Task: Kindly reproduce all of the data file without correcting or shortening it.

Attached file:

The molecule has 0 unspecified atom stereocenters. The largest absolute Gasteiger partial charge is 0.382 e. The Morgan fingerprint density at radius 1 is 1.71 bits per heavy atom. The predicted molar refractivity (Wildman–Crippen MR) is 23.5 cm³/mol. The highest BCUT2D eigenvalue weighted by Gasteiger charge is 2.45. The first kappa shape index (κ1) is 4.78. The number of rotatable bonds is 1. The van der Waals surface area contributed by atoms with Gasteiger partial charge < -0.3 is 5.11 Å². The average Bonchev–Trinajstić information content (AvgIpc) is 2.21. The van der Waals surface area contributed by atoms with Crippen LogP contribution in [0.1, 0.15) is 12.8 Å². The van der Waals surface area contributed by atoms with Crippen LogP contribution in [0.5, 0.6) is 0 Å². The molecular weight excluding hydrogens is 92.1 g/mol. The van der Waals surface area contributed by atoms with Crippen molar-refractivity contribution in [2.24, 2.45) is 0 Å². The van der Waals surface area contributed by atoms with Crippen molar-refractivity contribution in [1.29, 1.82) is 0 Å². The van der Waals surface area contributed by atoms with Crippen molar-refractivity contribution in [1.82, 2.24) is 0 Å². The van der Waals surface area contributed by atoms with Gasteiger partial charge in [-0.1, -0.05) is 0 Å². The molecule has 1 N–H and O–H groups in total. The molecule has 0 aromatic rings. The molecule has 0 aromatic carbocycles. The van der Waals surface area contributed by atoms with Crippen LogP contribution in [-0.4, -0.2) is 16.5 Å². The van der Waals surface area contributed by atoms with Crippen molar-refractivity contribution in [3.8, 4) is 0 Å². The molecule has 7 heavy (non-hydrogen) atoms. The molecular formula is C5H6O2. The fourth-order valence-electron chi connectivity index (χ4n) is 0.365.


The molecule has 0 unspecified atom stereocenters. The largest absolute Gasteiger partial charge is 0.382 e. The Morgan fingerprint density at radius 1 is 1.71 bits per heavy atom. The predicted molar refractivity (Wildman–Crippen MR) is 23.5 cm³/mol. The highest BCUT2D eigenvalue weighted by Gasteiger charge is 2.45. The first kappa shape index (κ1) is 4.78. The number of rotatable bonds is 1. The van der Waals surface area contributed by atoms with Gasteiger partial charge < -0.3 is 5.11 Å². The average Bonchev–Trinajstić information content (AvgIpc) is 2.21. The van der Waals surface area contributed by atoms with Crippen LogP contribution in [0.1, 0.15) is 12.8 Å². The van der Waals surface area contributed by atoms with Crippen LogP contribution in [0.5, 0.6) is 0 Å². The molecular weight excluding hydrogens is 92.1 g/mol. The van der Waals surface area contributed by atoms with Crippen molar-refractivity contribution in [2.24, 2.45) is 0 Å². The van der Waals surface area contributed by atoms with Crippen molar-refractivity contribution in [1.29, 1.82) is 0 Å². The van der Waals surface area contributed by atoms with Crippen molar-refractivity contribution in [1.82, 2.24) is 0 Å². The van der Waals surface area contributed by atoms with Gasteiger partial charge in [-0.1, -0.05) is 0 Å². The molecule has 1 N–H and O–H groups in total. The molecule has 0 aromatic rings. The molecule has 0 aromatic carbocycles. The van der Waals surface area contributed by atoms with Crippen LogP contribution in [-0.4, -0.2) is 16.5 Å². The van der Waals surface area contributed by atoms with Crippen molar-refractivity contribution in [3.8, 4) is 0 Å². The molecule has 7 heavy (non-hydrogen) atoms. The molecular formula is C5H6O2. The fourth-order valence-electron chi connectivity index (χ4n) is 0.365.